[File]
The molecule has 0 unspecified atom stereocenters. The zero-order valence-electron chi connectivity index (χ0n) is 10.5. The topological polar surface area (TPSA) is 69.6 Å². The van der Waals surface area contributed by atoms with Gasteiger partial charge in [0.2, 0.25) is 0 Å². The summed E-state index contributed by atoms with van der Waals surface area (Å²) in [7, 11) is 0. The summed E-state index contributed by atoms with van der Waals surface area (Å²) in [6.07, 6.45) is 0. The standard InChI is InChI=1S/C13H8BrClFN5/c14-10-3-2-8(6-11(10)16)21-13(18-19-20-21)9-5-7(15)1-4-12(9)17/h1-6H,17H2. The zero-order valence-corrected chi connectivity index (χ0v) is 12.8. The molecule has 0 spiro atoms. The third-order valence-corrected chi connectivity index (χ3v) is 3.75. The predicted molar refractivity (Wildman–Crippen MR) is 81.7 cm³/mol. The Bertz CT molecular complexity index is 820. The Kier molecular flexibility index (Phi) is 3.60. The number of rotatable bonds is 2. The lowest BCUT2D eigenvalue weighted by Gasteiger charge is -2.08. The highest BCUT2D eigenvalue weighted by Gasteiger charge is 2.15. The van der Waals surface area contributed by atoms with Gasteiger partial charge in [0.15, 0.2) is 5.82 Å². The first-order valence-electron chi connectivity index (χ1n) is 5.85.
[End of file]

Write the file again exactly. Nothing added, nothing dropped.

The molecule has 0 unspecified atom stereocenters. The zero-order valence-electron chi connectivity index (χ0n) is 10.5. The topological polar surface area (TPSA) is 69.6 Å². The van der Waals surface area contributed by atoms with Gasteiger partial charge in [0.2, 0.25) is 0 Å². The summed E-state index contributed by atoms with van der Waals surface area (Å²) in [7, 11) is 0. The summed E-state index contributed by atoms with van der Waals surface area (Å²) in [6.07, 6.45) is 0. The standard InChI is InChI=1S/C13H8BrClFN5/c14-10-3-2-8(6-11(10)16)21-13(18-19-20-21)9-5-7(15)1-4-12(9)17/h1-6H,17H2. The zero-order valence-corrected chi connectivity index (χ0v) is 12.8. The molecule has 0 spiro atoms. The third-order valence-corrected chi connectivity index (χ3v) is 3.75. The predicted molar refractivity (Wildman–Crippen MR) is 81.7 cm³/mol. The Bertz CT molecular complexity index is 820. The Kier molecular flexibility index (Phi) is 3.60. The number of rotatable bonds is 2. The lowest BCUT2D eigenvalue weighted by Gasteiger charge is -2.08. The highest BCUT2D eigenvalue weighted by Gasteiger charge is 2.15. The van der Waals surface area contributed by atoms with Gasteiger partial charge in [0.15, 0.2) is 5.82 Å². The first-order valence-electron chi connectivity index (χ1n) is 5.85.